There can be nothing more satisfying than to know that what you eat comes from a clean source. In other words, once we know how and where our food is grown, we are much more at ease because of the assurance that we are eating clean. The moment we know that particular food comes from a place surrounded by contaminated soil or water, we would not want to consume that food.
Food is not just our source of energy and nutrition, but it is also our direct connection with nature. So, it won't be wrong to say that growing your food is an experience like none other. You are not just aware of every aspect of the food. Still, you are also deeply immersed in the whole process, from sowing the seed to watering it, nurturing it, and eventually, when the vegetable is grown enough, you are ready to harvest it. It is both a spiritual and creative process. The journey of a vegetable, grain, seed to food is one that you have been a part of yourself and, in a way, carved out the path yourself over for a while, sometimes bathing in sunlight and at times rain. Any and everybody can have this life-changing experience without worrying about how complicated it can be. Any and everybody can actually have this life changing experience without having to worry about how complicated it can be.
Growing your own vegetables is not complicated. It can be achieved in a few simple steps. At Good Living Trust, we aim to live by example. We have recently used the raised soil bed method to grow vegetables and the results have been quite good.
As part of our mission to help set up model villages, the raised soil bed is an excellent technique for farmers whose soil quality is inferior and lacks nutrients and organic matter in the initial years of natural Farming. The entire process is straightforward and, more importantly, easy to maintain.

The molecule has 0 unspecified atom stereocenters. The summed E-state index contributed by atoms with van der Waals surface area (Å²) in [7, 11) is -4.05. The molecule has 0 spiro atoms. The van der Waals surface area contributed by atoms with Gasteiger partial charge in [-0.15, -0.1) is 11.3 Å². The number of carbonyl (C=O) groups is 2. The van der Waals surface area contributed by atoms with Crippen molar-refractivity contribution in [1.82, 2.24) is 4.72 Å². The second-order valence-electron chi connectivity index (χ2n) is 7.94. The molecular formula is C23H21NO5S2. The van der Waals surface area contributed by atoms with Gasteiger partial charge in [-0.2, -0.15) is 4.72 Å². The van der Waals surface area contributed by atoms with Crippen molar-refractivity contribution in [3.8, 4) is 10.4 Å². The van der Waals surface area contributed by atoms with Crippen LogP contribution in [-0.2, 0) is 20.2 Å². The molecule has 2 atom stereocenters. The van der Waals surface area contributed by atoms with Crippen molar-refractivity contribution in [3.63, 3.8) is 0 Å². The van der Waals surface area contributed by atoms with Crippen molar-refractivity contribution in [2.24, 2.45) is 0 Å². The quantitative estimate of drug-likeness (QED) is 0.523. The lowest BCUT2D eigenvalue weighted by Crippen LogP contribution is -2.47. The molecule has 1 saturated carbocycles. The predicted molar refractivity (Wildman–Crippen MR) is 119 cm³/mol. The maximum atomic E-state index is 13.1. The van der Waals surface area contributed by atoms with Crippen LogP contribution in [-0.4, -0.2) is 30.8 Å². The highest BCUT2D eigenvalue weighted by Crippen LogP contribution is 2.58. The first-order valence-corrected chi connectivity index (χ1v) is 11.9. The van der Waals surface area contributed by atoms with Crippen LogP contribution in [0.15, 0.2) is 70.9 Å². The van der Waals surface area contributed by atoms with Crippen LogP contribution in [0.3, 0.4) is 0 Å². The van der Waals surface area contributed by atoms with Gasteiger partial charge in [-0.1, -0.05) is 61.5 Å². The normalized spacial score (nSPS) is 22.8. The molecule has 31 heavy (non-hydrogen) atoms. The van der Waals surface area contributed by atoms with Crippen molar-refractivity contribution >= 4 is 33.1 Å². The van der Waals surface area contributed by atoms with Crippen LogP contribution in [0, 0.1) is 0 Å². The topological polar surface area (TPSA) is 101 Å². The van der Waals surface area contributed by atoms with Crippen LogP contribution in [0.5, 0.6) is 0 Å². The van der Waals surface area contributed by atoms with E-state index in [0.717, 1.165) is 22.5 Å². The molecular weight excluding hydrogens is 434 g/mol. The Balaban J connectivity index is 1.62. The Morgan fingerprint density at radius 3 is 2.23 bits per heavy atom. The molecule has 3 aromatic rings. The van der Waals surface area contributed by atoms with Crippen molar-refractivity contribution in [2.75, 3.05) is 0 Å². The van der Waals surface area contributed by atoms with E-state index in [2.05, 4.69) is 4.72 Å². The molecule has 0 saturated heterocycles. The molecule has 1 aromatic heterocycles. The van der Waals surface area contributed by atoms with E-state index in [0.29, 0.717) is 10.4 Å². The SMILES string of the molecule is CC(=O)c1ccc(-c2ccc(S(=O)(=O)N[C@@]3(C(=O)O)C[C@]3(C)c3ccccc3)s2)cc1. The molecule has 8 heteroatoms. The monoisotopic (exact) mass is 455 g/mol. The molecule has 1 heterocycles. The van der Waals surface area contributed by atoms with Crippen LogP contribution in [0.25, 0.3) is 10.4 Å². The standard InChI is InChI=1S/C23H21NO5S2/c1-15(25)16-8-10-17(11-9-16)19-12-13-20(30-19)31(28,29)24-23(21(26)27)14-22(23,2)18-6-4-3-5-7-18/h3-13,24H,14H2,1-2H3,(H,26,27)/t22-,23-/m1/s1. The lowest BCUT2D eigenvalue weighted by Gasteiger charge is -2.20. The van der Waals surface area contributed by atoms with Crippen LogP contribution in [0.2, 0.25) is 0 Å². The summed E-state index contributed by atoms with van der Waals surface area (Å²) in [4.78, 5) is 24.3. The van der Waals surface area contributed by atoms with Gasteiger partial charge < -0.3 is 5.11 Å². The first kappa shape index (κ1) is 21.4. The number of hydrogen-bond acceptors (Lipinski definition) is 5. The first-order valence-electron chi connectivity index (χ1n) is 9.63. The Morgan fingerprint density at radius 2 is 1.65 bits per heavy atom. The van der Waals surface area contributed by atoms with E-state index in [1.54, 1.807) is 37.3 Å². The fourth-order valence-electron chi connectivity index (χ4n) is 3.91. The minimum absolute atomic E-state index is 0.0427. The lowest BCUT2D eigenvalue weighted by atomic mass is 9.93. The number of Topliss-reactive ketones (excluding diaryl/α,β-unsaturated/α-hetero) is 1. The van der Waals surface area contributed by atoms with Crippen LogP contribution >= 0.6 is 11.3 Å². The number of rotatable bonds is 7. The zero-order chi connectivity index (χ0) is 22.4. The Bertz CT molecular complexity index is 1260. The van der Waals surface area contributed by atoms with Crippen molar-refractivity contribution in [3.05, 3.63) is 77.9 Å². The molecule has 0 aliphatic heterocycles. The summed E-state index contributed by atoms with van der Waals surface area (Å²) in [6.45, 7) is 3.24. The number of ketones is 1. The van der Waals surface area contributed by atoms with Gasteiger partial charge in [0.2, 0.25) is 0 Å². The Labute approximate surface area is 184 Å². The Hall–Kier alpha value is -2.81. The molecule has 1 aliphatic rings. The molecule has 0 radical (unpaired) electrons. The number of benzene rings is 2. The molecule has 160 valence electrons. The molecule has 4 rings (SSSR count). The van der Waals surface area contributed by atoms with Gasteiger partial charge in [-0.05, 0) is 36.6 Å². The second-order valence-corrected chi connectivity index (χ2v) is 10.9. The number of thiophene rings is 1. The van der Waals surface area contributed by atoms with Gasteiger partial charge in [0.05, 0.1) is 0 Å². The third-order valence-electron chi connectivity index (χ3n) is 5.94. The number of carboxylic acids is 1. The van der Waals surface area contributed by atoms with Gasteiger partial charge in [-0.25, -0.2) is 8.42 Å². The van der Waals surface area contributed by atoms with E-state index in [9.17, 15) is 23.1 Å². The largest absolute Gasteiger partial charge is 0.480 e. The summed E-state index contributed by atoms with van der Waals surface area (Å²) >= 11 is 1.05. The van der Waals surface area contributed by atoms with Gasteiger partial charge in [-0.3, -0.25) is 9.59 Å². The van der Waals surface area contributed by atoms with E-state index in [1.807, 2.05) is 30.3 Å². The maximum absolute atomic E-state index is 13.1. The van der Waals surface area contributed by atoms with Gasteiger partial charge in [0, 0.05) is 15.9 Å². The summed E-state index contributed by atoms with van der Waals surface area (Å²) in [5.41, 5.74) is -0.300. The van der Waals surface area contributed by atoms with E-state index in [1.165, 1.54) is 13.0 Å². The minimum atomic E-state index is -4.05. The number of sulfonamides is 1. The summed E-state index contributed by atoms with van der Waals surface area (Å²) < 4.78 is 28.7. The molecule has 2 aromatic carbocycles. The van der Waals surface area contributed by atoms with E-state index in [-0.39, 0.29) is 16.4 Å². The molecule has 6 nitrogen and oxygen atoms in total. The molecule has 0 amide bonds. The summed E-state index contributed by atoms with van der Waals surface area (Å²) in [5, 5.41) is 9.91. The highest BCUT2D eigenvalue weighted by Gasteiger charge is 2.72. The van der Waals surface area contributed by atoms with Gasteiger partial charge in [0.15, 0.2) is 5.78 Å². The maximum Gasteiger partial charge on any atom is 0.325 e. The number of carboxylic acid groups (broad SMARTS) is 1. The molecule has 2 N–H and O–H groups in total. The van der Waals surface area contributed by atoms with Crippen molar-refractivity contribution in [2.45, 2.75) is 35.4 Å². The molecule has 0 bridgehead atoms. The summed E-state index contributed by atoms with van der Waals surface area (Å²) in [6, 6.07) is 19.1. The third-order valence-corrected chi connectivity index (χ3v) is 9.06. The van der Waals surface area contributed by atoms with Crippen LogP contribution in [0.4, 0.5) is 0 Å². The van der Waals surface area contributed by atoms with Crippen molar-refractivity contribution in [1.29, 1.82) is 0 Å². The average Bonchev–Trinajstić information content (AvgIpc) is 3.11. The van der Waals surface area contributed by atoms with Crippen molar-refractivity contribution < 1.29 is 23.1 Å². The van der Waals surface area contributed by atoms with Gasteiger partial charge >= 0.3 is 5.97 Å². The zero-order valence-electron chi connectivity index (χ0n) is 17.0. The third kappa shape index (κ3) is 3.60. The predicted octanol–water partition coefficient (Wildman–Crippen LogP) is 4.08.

To ensure sustainability, everything used in raised bed cultivation is locally sourced.
The cost-effective utilization of local materials like Mangalore tiles as sidewalls for beds is an excellent example of sustainability
Dry leaf collection is part of social work, which acts as a cheap source of organic matter preservation
We have effectively utilized red earth from the land of local villagers to ensure that the crops grown get all the soil's nutritional benefits, which is apt for the climatic condition of the area.
The raised bed requires a 6-layer model
The first layer or the bottom layer is the green manure which takes a long time for decomposition.
The third layer has organic matter that decomposes faster than green manure
In the fifth layer, we add nutrient manure.
When the seeds start to germinate, farmyard manure starts to feed. When the roots reach the dry matter, it rots and starts releasing nutrients to plants. When plants get older and go to the bottom layer, green manure rots and starts releasing nutrients to plants.
The benefits of raised bed cultivation include:
The reduced cost and effort of labor
Efficient use of interspace between two rows of fruit trees where vegetables can be cultivated
Usage of barren lands while the land is under organic conversion
Keeps critters and weeds out
Grows more in lesser space
Keeps contaminated soil away from your vegetables
The raised bed cultivation technique also helps achieve self-sustenance before main crops start to yield.
Almost all kinds of vegetables can be grown in raised bed cropping—tomatoes, beans, lettuce, various green leafy vegetables, capsicum, brinjal, etc. One very crucial aspect to remember is how much to water the plants. The frequency of watering needs to change as per season. During summer, when the heat is intense, mulching can keep the soil moisture from evaporating, and vegetables can be grown without watering the soil heavily. One can opt for drip water irrigation or can choose to manually water. Both options work well.
Raised-bed gardens are constructed in a manner that they are well-drained. Overwatering can rot the roots. Since more plants are grown per square foot, it is essential to ensure that water is sufficient and drains the roots.
There are many ways of growing your food apart from raised bed technique which we will discover and discuss in our upcoming blogs.